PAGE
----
Remote Monitoring Saves AFib Patient
In May 2015, Mary Neff, 72, knew something was off and wasn’t feeling well. When she began to experience heaviness in her chest, she paid a visit to Interventional cardiologist Subhi Sbahi, M.D. She was diagnosed with atrial fibrillation and Dr. Sbahi decided to put her on medication to treat it, as well as a heart monitor that she would wear for 21 days.
A few weeks passed, and Mary was preparing to walk her dog, Coco Chanel, when she began to feel light headed. She thought a glass of water would help, but after she had a drink she lowered herself to the floor from feeling so weak and heard her cell phone ring. She couldn’t reach it, nor could she reach her home phone, which also began to ring. That’s when everything went black.
When Mary woke up she was in the hospital and completely unaware of what happened. The heart monitoring company received a signal that showed signs of distress from Mary’s heart, and when they couldn’t get a hold of her, they contacted Dr. Sbahi. Dr. Sbahi ultimately called EMS when he realized that she needed immediate help. He was able to retrieve Mary’s home address to give to EMS through her electronic medical records.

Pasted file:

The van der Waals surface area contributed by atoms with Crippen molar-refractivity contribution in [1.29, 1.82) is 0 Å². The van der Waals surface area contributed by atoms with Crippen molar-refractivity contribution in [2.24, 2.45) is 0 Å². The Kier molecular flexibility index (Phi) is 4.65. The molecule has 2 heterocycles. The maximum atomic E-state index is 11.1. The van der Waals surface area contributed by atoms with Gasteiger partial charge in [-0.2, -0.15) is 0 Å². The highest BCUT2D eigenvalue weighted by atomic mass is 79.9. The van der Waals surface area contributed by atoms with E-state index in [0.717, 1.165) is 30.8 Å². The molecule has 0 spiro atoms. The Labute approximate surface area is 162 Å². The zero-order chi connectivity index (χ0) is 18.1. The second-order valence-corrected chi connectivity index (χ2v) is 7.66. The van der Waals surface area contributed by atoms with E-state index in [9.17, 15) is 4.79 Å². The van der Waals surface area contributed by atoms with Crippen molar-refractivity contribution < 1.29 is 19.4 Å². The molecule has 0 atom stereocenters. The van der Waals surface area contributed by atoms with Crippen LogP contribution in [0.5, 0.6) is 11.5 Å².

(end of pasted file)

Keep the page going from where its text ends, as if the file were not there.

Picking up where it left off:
“It’s a great example of the value of electronic medical records and the importance of keeping your contact information up-to-date,” said Dr. Sbahi.
The Clinton Township Fire Department gained access to Mary’s home and transported her to Henry Ford Macomb Hospital. Dr. Sbahi and the ER team corrected her heart rhythm and got her blood pressure back up through the use of a defibrillator.
After a short stay in the hospital where Mary had an ablation to correct a heart flutter, she returned home, feeling well, and resumed her morning walks with Coco. She appreciated the paramedics and the ER nurse who were able to help notify her family and even contacted a friend to take care of her dog while she was in the hospital. Mary believes that the concern of Dr. Sbahi and his actions that morning are what ultimately saved her life.